A great step forward, thanks to Commissioner Adrian Hayes-Santos and others who voted for it. Also to several Sierra Club members headed by Maryvonne Devensky has worked long and hard to bring this to the Gainesville commissioners.
Read the original article her in the Gainesville Sun .
Comments by OSFR historian Jim Tatum.
-A river is like a life: once taken, it cannot be brought back-
Gainesville votes to ban plastic bags, Styrofoam
The ordinance will need a second approval later this month and will take effect Aug. 1.
A plan to ban plastic bags and Styrofoam containers in Gainesville got the first of two approvals it needs from city leaders to become law.
Following a trend seen around the country and internationally, the move is intended to prevent additional waste from making its way into environment.
If approved a second time later this month it will take effect Aug. 1.
“I think we need to take a stand that protects our environment,” Commissioner Adrian Hayes-Santos said, who began pushing the ban last year.
The decision, however, didn’t come easy.
More than a dozen people spoke about the ban, both for and against, and at least two commissioners flipped their positions during the debate.
Commissioners Gigi Simmons and Helen Warren said they wanted a hardship exemption for qualifying businesses. They initially said she wouldn’t support the ban without the exemption, but ultimately did.
Mayor Lauren Poe and others disagreed with a possible exemption for businesses.
“This is a public health crisis issue,” Poe said. “This isn’t a vanity issue. We are poisoning our food system. We are poisoning our environment and we’re poisoning ourselves. We now have microplastics in the food that we consume.”
Polystyrene containers, more commonly referred to as Styrofoam, and single-use plastic bags have been proven to be harmful to the environment and food sources. The items often end up in waterways, affecting animals, reptiles and humans.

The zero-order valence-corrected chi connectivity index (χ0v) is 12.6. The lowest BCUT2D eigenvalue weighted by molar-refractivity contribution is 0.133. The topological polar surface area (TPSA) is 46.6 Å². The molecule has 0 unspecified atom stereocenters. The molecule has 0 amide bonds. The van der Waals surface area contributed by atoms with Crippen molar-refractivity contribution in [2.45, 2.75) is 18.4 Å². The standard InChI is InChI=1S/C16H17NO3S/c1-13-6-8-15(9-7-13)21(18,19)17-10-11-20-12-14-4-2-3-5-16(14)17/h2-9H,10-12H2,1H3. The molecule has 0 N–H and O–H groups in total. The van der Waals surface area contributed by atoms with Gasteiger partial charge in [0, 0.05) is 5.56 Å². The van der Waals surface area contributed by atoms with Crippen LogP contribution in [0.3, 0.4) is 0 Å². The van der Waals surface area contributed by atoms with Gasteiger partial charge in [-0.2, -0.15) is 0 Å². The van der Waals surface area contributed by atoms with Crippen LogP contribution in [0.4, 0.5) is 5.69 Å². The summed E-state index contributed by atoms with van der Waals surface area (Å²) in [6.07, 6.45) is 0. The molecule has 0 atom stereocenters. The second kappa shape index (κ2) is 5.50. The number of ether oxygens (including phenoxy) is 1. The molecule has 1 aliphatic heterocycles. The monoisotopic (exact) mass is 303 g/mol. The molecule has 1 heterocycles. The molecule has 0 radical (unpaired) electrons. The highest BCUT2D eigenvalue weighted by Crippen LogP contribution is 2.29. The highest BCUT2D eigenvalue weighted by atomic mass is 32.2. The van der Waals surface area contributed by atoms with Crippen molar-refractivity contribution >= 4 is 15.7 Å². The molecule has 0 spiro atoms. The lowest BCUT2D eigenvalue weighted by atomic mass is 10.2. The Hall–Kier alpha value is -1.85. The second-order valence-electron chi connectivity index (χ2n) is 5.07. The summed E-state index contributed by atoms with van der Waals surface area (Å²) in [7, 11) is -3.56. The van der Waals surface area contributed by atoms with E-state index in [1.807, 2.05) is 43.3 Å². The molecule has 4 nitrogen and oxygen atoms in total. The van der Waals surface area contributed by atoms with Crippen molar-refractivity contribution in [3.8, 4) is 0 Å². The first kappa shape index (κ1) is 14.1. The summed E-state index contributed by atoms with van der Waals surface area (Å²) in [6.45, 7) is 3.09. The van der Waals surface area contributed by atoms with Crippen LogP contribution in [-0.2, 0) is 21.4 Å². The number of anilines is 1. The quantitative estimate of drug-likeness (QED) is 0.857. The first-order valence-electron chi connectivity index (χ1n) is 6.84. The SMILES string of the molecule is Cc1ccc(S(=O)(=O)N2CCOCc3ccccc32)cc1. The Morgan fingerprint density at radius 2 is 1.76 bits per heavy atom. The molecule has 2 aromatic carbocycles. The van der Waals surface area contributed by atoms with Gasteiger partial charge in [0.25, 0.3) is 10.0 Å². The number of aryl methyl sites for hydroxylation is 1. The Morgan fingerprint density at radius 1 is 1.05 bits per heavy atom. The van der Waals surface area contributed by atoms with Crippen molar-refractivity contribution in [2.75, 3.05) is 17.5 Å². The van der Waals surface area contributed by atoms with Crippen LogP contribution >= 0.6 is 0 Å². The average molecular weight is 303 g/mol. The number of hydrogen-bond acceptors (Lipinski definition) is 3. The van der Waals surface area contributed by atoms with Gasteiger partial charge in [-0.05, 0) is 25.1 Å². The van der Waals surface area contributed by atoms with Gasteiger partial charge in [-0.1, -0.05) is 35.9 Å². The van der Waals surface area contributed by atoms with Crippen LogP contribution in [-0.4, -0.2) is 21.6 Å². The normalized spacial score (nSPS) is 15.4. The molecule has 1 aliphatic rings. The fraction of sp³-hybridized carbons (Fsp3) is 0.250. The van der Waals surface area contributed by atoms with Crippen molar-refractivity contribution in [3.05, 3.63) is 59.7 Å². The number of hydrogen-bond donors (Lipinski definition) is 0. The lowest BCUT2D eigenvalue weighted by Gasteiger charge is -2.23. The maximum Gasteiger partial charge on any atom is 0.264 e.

The items are frequently given out by retail stores, restaurants and grocery stores, but aren’t easily recycled. The city doesn’t collect or recycle either item. Some prepackaged items would be exempt in the ban.
The cost burden for the change will be felt by businesses across the city, a concern for many on Thursday. However, local restaurant owners for Loosey’s and Mi Apá Latin Cafe, said they supported the switch.
Gainesville plans to embark on a public education campaign before the ban takes effect.
Some at the meeting were critical of the change, with several saying local government is overreaching.
Gainesville resident Nathan Skop said the ban violates state law and shouldn’t be a government mandate. One woman asked the commission to consider banning helium balloons and straws. Others said the ban was “flawed” and will result in a lawsuit.
Commissioner David Arreola he isn’t scared of a legal battle over the ban, adding that he would like to see some of the largest polluters ’fess up in court about creating the issue.
“This is the last resort, I don’t know how to say it any clearer,” he said. “The planet has been irreversibly damaged.”
To ring in the new year, Jamaica banned the manufacturing and distribution of plastic bags, straws and Styrofoam. Other cities around the United States and internationally have also implemented similar bans. Coral Gables’ ban resulted in a lawsuit. That case is ongoing.